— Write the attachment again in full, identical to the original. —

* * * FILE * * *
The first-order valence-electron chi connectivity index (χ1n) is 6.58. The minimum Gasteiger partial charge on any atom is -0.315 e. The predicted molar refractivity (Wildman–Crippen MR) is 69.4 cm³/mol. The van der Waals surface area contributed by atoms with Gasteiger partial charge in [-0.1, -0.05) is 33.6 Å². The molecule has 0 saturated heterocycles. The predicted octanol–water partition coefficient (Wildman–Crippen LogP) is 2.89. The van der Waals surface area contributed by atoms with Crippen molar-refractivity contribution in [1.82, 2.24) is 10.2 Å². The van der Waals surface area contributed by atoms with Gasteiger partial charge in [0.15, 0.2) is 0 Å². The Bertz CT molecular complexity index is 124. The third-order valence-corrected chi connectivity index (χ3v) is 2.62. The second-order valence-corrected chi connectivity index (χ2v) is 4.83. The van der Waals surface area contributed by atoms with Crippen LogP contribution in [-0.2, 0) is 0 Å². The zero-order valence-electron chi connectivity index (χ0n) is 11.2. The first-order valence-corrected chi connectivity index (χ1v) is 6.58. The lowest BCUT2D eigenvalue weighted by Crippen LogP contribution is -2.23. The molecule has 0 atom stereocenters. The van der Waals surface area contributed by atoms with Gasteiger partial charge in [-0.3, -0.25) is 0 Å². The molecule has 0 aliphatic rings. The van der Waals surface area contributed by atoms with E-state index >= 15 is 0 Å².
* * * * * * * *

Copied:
The first-order valence-electron chi connectivity index (χ1n) is 6.58. The minimum Gasteiger partial charge on any atom is -0.315 e. The predicted molar refractivity (Wildman–Crippen MR) is 69.4 cm³/mol. The van der Waals surface area contributed by atoms with Gasteiger partial charge in [-0.1, -0.05) is 33.6 Å². The molecule has 0 saturated heterocycles. The predicted octanol–water partition coefficient (Wildman–Crippen LogP) is 2.89. The van der Waals surface area contributed by atoms with Crippen molar-refractivity contribution in [1.82, 2.24) is 10.2 Å². The van der Waals surface area contributed by atoms with Gasteiger partial charge in [0.15, 0.2) is 0 Å². The Bertz CT molecular complexity index is 124. The third-order valence-corrected chi connectivity index (χ3v) is 2.62. The second-order valence-corrected chi connectivity index (χ2v) is 4.83. The van der Waals surface area contributed by atoms with Crippen LogP contribution in [-0.2, 0) is 0 Å². The zero-order valence-electron chi connectivity index (χ0n) is 11.2. The first-order valence-corrected chi connectivity index (χ1v) is 6.58. The lowest BCUT2D eigenvalue weighted by Crippen LogP contribution is -2.23. The molecule has 0 atom stereocenters. The van der Waals surface area contributed by atoms with Gasteiger partial charge in [-0.3, -0.25) is 0 Å². The molecule has 0 aliphatic rings. The van der Waals surface area contributed by atoms with E-state index >= 15 is 0 Å².